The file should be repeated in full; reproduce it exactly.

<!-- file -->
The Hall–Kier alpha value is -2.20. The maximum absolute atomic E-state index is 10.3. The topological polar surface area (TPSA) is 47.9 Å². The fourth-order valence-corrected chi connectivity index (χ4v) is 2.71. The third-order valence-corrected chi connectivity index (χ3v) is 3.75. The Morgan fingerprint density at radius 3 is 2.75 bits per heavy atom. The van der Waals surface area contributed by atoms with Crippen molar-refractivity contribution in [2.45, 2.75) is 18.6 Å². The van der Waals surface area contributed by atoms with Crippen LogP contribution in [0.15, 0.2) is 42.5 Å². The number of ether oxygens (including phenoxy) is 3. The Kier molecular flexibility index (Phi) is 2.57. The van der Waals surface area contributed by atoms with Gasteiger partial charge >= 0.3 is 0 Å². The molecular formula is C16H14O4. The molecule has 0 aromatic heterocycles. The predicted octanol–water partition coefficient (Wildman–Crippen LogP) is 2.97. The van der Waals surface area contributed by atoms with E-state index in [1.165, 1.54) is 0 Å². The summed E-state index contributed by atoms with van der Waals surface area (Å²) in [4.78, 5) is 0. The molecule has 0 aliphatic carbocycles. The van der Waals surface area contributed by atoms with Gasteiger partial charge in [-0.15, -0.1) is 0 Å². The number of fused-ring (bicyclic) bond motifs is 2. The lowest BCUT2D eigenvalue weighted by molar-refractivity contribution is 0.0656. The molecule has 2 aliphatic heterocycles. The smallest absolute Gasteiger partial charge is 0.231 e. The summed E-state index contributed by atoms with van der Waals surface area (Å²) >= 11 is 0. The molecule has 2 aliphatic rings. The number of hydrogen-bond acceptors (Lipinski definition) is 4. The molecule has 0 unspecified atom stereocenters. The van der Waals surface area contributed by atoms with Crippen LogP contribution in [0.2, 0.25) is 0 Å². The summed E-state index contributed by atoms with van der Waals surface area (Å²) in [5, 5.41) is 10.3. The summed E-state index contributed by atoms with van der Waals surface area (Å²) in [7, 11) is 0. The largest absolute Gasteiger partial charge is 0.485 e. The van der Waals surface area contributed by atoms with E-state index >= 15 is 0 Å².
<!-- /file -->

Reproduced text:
The Hall–Kier alpha value is -2.20. The maximum absolute atomic E-state index is 10.3. The topological polar surface area (TPSA) is 47.9 Å². The fourth-order valence-corrected chi connectivity index (χ4v) is 2.71. The third-order valence-corrected chi connectivity index (χ3v) is 3.75. The Morgan fingerprint density at radius 3 is 2.75 bits per heavy atom. The van der Waals surface area contributed by atoms with Crippen molar-refractivity contribution in [2.45, 2.75) is 18.6 Å². The van der Waals surface area contributed by atoms with Crippen LogP contribution in [0.15, 0.2) is 42.5 Å². The number of ether oxygens (including phenoxy) is 3. The Kier molecular flexibility index (Phi) is 2.57. The van der Waals surface area contributed by atoms with Gasteiger partial charge >= 0.3 is 0 Å². The molecular formula is C16H14O4. The molecule has 0 aromatic heterocycles. The predicted octanol–water partition coefficient (Wildman–Crippen LogP) is 2.97. The van der Waals surface area contributed by atoms with E-state index in [1.165, 1.54) is 0 Å². The summed E-state index contributed by atoms with van der Waals surface area (Å²) in [4.78, 5) is 0. The molecule has 0 aliphatic carbocycles. The van der Waals surface area contributed by atoms with Gasteiger partial charge in [-0.15, -0.1) is 0 Å². The number of fused-ring (bicyclic) bond motifs is 2. The lowest BCUT2D eigenvalue weighted by molar-refractivity contribution is 0.0656. The molecule has 2 aliphatic heterocycles. The smallest absolute Gasteiger partial charge is 0.231 e. The summed E-state index contributed by atoms with van der Waals surface area (Å²) >= 11 is 0. The molecule has 2 aliphatic rings. The number of hydrogen-bond acceptors (Lipinski definition) is 4. The molecule has 0 unspecified atom stereocenters. The van der Waals surface area contributed by atoms with Crippen LogP contribution in [0.2, 0.25) is 0 Å². The summed E-state index contributed by atoms with van der Waals surface area (Å²) in [5, 5.41) is 10.3. The summed E-state index contributed by atoms with van der Waals surface area (Å²) in [7, 11) is 0. The largest absolute Gasteiger partial charge is 0.485 e. The van der Waals surface area contributed by atoms with E-state index >= 15 is 0 Å².